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CGD Policy Blogs


The Spirit of GHI Lives!

The United States budget for 2011; red area is global health aid (Source: xkcd)

This is a joint post with Amanda Glassman.

The verdict is out (sort of): the proposed total global health appropriation for FY2012 will be $8.3 billion; $600m less than 2011 appropriations, $38.3m higher than the enacted amount in 2011 and $1.5 billion less than requested funding. More than $5.5 billion of this funding is appropriated to HIV/AIDS; $1.05 billion of which are contributions to the Global Fund. A further $2.6 billion is appropriated for USAID to fulfill a portfolio of responsibilities from nutrition to HIV/AIDS treatment and prevention. Some highlights:

The U.S. QuODA Score Improves with IATI Signing

This is a joint post with Will McKitterick.

When the second edition of the Quality of Official Development Aid (QuODA) index was released, I blogged on the poor score for the United States and had suggested that signing onto IATI – the International Aid Transparency Initiative – was one easy way to improve its grade.

Brian Atwood (OECD-DAC Chair) Reflects on Busan Progress

Brian Atwood, the chair of the Development Assistance Committee at the OECD (and administrator of USAID from 1992 to 1998), was one of the key figures at last week’s Busan High-Level Forum on Aid Effectiveness. He had to help find a balance between broadening the alliance to include new and emerging donors with pushing for further and faster reforms among the main existing donors and multilateral institutions. He has shared with us his reflections on the progress made in Busan, and I encourage you to read them below. He argues that the agreement reached there has set a new direction in the effort to rationalize the global architecture for development.

U.S. Signs IATI, but the Proof Is in the Publishing

With the development community back from Busan, it’s time to break down what went right and wrong at last week’s meetings. The consensus seems to be that the Fourth High-Level Forum on Aid Effectiveness (HLF4) in Busan was a mixed bag – some promises, few commitments, little progress (see here for a good breakdown of the meetings from Nancy Birdsall).

Who Will Win Out? The Millennium Challenge Corporation’s Upcoming 2012 Selection – Casey Dunning

On December 15th the Millennium Challenge Corporation (MCC), an innovative U.S. aid agency, is set to announce which countries will receive its unique development assistance. Casey Dunning, policy analyst at CGD and my guest on this week’s Wonkcast, provides insight and recommendations on how these countries will (and should) be selected. I catch Casey shortly after her return from Honduras, where she saw firsthand the positive impacts of an MCC compact on rural development and highway construction.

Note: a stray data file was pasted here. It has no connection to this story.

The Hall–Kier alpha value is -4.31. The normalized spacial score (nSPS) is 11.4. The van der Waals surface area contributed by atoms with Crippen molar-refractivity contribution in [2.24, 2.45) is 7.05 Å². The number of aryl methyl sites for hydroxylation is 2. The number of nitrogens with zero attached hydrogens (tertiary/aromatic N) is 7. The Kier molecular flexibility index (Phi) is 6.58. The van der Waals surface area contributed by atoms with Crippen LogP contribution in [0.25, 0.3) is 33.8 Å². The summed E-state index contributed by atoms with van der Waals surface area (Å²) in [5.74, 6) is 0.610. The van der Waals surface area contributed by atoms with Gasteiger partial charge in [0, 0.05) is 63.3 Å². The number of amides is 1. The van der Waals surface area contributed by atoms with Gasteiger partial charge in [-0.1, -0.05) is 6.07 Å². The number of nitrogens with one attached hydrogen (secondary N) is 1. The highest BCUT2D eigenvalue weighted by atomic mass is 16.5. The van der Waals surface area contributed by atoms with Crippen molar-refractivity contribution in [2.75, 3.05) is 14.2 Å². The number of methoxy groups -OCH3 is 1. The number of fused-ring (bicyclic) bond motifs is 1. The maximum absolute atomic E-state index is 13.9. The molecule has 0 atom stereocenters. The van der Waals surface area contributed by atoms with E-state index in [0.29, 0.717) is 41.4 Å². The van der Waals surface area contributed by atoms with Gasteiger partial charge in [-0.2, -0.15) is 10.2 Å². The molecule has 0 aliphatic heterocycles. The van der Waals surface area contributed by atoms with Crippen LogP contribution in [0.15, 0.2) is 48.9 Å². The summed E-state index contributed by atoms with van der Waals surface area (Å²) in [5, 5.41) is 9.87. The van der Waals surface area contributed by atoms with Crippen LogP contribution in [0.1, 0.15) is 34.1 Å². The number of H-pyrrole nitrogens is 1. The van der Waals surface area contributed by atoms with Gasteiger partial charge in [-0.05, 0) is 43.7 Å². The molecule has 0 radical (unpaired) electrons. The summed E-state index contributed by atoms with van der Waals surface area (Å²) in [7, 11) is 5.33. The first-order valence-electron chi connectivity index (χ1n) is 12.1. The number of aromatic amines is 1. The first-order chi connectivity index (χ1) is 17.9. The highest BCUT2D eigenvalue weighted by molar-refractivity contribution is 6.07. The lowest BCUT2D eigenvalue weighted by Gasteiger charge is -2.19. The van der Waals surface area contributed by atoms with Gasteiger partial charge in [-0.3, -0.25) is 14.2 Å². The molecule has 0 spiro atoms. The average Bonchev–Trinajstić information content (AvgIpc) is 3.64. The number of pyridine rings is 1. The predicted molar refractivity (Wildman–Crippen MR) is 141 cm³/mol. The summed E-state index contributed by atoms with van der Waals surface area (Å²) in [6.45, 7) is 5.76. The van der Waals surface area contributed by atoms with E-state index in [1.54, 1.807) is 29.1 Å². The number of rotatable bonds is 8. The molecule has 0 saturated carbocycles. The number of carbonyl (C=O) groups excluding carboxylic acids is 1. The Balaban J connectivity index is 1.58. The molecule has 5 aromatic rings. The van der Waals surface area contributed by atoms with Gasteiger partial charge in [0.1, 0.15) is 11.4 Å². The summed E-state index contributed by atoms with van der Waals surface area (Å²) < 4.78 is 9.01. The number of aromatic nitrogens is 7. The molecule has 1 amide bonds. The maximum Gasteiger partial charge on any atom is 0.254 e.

Aid Alert: China Officially Joins the Donor Club

Several thousands gathered in the port city of Busan in Korea (the fifth largest port in the world) this past week at the Fourth High-Level Forum on Aid Effectiveness (#HLF4 on twitter). More than 100 ministers (mostly of development cooperation) attended.  UN Secretary-General Ban Ki-moon, President Lee of Korea, President Kagame of Rwanda and U.S. Secretary of State Hillary Clinton spoke at the opening plenary. Clinton is the first U.S. secretary of state to attend an aid forum.

How the Open Government Partnership May Have Contributed to Busan

This is a joint post with Stephanie Majerowicz

“The defining division these days is increasingly: open or closed? Are we open to the changing world? Or do we see its menace, but not its possibilities?”

—Tony Blair, A Global Alliance for Global Values, September 2006

It is easy to be cynical about international summits and their carefully drafted communiqués. But they sometimes matter more than people expect. (If they didn’t, why would government officials put so much time and effort into negotiating the text?) Even if the text is often a bland compromise, these meetings can help to move an issue forward, by locking in a new consensus which forms the platform for further progress.

Will Donors Hide behind China?

This post was originally featured on Owen Barder’s Owen Abroad: Thoughts on Development and Beyond blog.

Will the largest aid donors hide behind China to excuse their inability to make substantial improvements in foreign aid? How can Busan balance the desire to be more universal with the pressing need for real changes in the way aid is given?